Over the next few weeks, she reports from fifteen cities in four different continents, doing her best to spread the word that Superman is not like General Zod and his ilk; she carries out the news junket as both a reporter and a first-hand witness. "It's not the suit," she tells people, "it's not even the powers. It's something most people never have: character. He cares about this planet and its people. He cares about it more than he cares about himself. That's why I call him Superman."
But the days begin to wear her thin. The entire time she feels a bit aimless, a little too much like she's untethered and drifting in sea after a storm. She hasn't been sleeping because of persistent nightmares, and even though she's seen plenty of bodies in her time, crimes against humanity that could curdle blood, this time it's different. It's maybe even too much.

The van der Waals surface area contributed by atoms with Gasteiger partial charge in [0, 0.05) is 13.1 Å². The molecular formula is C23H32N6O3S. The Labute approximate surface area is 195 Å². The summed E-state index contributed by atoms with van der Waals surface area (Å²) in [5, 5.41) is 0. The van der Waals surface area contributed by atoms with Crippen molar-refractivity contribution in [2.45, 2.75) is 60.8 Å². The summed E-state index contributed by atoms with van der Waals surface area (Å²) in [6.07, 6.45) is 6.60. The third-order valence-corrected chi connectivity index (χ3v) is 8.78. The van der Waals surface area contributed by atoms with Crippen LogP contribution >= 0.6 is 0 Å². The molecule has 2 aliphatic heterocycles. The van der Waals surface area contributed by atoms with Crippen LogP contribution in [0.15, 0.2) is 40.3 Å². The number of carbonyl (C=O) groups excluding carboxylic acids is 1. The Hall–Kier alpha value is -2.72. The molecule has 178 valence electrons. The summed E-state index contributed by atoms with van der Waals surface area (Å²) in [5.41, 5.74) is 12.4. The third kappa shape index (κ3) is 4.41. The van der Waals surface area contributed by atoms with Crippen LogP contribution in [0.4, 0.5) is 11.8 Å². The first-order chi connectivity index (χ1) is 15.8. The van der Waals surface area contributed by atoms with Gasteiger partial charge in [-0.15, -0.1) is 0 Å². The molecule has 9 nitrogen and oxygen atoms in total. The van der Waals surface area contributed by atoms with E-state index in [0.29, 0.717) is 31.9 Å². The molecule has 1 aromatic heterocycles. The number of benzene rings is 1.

On the Friday before her 33rd birthday, she requests a temporary leave of absence and Perry grants it to her almost before she's even finished speaking the sentence. She ends up borrowing his car, too, in order to slip her military shadow. Jenny even helps as a decoy, impersonating Lois in three-inch heels and a bad wig.
Lois heads north to the Canadian border of Quebec. She keeps driving past sunset, through the night, and well into dawn. She stops waiting for Clark to drop out of the sky and starts enjoying the ride instead, driving swiftly through the forest at inattentive speeds. It's a gorgeous morning, and at a half past nine, she stops the car and pulls over to the dirt shoulder of the road. The breeze is cool without being frosty and the sunlight filtering down through the canopy is a golden-green haze.